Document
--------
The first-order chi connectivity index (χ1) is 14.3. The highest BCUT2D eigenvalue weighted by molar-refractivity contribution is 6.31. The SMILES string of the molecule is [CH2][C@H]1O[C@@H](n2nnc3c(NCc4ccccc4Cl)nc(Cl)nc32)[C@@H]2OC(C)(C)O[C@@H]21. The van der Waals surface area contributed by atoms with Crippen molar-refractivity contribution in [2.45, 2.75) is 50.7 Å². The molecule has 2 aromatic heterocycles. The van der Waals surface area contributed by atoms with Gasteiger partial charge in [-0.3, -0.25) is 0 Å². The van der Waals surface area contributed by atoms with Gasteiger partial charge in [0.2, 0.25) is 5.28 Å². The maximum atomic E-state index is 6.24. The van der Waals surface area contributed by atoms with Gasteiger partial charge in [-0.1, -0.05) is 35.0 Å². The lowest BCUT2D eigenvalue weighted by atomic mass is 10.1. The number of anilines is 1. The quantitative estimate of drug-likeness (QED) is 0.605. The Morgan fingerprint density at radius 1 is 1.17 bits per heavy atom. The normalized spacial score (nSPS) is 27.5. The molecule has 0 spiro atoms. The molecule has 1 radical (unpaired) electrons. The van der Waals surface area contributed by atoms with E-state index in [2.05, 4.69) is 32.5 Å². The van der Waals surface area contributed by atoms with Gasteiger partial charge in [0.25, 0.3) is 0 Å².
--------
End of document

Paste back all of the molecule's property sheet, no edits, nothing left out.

The first-order chi connectivity index (χ1) is 14.3. The highest BCUT2D eigenvalue weighted by molar-refractivity contribution is 6.31. The SMILES string of the molecule is [CH2][C@H]1O[C@@H](n2nnc3c(NCc4ccccc4Cl)nc(Cl)nc32)[C@@H]2OC(C)(C)O[C@@H]21. The van der Waals surface area contributed by atoms with Crippen molar-refractivity contribution in [2.45, 2.75) is 50.7 Å². The molecule has 2 aromatic heterocycles. The van der Waals surface area contributed by atoms with Gasteiger partial charge in [-0.3, -0.25) is 0 Å². The van der Waals surface area contributed by atoms with Gasteiger partial charge in [0.2, 0.25) is 5.28 Å². The maximum atomic E-state index is 6.24. The van der Waals surface area contributed by atoms with Gasteiger partial charge in [-0.1, -0.05) is 35.0 Å². The lowest BCUT2D eigenvalue weighted by atomic mass is 10.1. The number of anilines is 1. The quantitative estimate of drug-likeness (QED) is 0.605. The Morgan fingerprint density at radius 1 is 1.17 bits per heavy atom. The normalized spacial score (nSPS) is 27.5. The molecule has 0 spiro atoms. The molecule has 1 radical (unpaired) electrons. The van der Waals surface area contributed by atoms with E-state index in [2.05, 4.69) is 32.5 Å². The van der Waals surface area contributed by atoms with Gasteiger partial charge in [0.25, 0.3) is 0 Å².